A Small Detour During My Trip in Germany

 

I am currently in Germany.  Why?  I am here to give a talk for a conference on the Catholic identity of Catholic Charities in Berlin.

But there’s more.  This year is also the 500th anniversary of the Protestant Reformation being marked in Wittenberg, a small town about an hour south of Berlin. This still medieval-like town, now called Lutherstadt Wittenberg is where Martin Luther posted his famous 95 theses on the door of Castle Church n 1517 that started the movement.

So I decided to “eavesdrop” on the pilgrimages being made to Wittenberg for an overnight a couple of days prior to the Conference.  I love when a “non-plan” comes together.  This and other postings are not “theological treatises” of ecumenical dialogue. These are a few thoughts of one sojourner to a conference on Catholic identity distracted for a day or two meandering to the founding city of Protestantism.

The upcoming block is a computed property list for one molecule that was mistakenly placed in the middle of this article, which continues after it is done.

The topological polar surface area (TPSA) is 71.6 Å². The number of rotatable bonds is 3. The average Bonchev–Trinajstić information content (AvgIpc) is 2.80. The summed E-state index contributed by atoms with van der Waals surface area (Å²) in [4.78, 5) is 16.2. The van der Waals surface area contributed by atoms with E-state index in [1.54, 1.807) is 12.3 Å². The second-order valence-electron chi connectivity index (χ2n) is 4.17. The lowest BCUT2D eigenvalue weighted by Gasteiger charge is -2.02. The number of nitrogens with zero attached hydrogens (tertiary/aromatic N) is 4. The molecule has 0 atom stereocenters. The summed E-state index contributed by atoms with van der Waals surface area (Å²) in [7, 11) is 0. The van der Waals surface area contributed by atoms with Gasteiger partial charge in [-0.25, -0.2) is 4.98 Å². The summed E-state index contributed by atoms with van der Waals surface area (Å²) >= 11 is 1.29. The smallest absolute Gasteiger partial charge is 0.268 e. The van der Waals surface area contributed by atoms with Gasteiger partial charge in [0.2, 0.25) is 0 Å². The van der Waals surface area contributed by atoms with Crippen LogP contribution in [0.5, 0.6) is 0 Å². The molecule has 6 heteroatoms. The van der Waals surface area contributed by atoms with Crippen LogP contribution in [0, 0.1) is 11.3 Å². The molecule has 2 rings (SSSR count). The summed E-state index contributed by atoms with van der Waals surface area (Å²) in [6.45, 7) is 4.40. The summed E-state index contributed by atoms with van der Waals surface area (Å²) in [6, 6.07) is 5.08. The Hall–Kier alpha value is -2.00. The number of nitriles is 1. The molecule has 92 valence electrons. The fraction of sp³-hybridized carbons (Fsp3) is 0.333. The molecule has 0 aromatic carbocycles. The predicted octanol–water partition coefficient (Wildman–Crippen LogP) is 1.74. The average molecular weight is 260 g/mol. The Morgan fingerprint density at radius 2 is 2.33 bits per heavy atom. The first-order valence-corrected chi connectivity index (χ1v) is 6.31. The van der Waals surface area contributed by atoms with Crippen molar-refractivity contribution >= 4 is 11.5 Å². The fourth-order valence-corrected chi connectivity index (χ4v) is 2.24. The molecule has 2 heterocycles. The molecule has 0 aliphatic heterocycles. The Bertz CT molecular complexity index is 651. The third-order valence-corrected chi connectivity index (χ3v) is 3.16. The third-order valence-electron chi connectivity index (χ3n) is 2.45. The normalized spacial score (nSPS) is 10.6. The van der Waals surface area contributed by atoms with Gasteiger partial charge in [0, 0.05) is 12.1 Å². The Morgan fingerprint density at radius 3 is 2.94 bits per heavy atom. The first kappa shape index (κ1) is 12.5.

Last evening as I entered the town, I saw a notice for an organ recital in an hour in the City Church of St. Mary’s where Luther did much of his preaching.  I quickly dropped off my bag in the hotel and walked over.  It was a great way to begin my dropping in on the 500th anniversary.

So here I stand, how could I do other?  Yes, the allusion is intentional.   What is coincidence, but the grace of God.  He’s a much better planner than I am. Thank God – pun intended.  I am off to walk this still medieval-feeling town today.   

Addendum:  Another factor that is more than a little relevant.  My decision to drop-in on Wittenberg is based on a very personal interest and intrigue with the Catholic /Protestant divide.  My dad was Catholic and my mom was Lutheran.  I’m old enough to have been raised in a time when those divisions were much more apparent and unfortunately hostile than they are today.  Obviously, I was baptized and raised Catholic, but that did not prevent some solid doses of maternal Lutheran spirituality from complimenting that Catholic upbringing.    One clear result was that prior to any formal declaration by the Church fathers of the Vatican Council II, I experienced the truth and love of Jesus Christ outside of the formal Catholic Church.  Does anyone want to argue against a mother’s love and wisdom as the grace and presence of Jesus and his Father? Coincidentally, I left for Germany on April 20th, my mother’s birthday.

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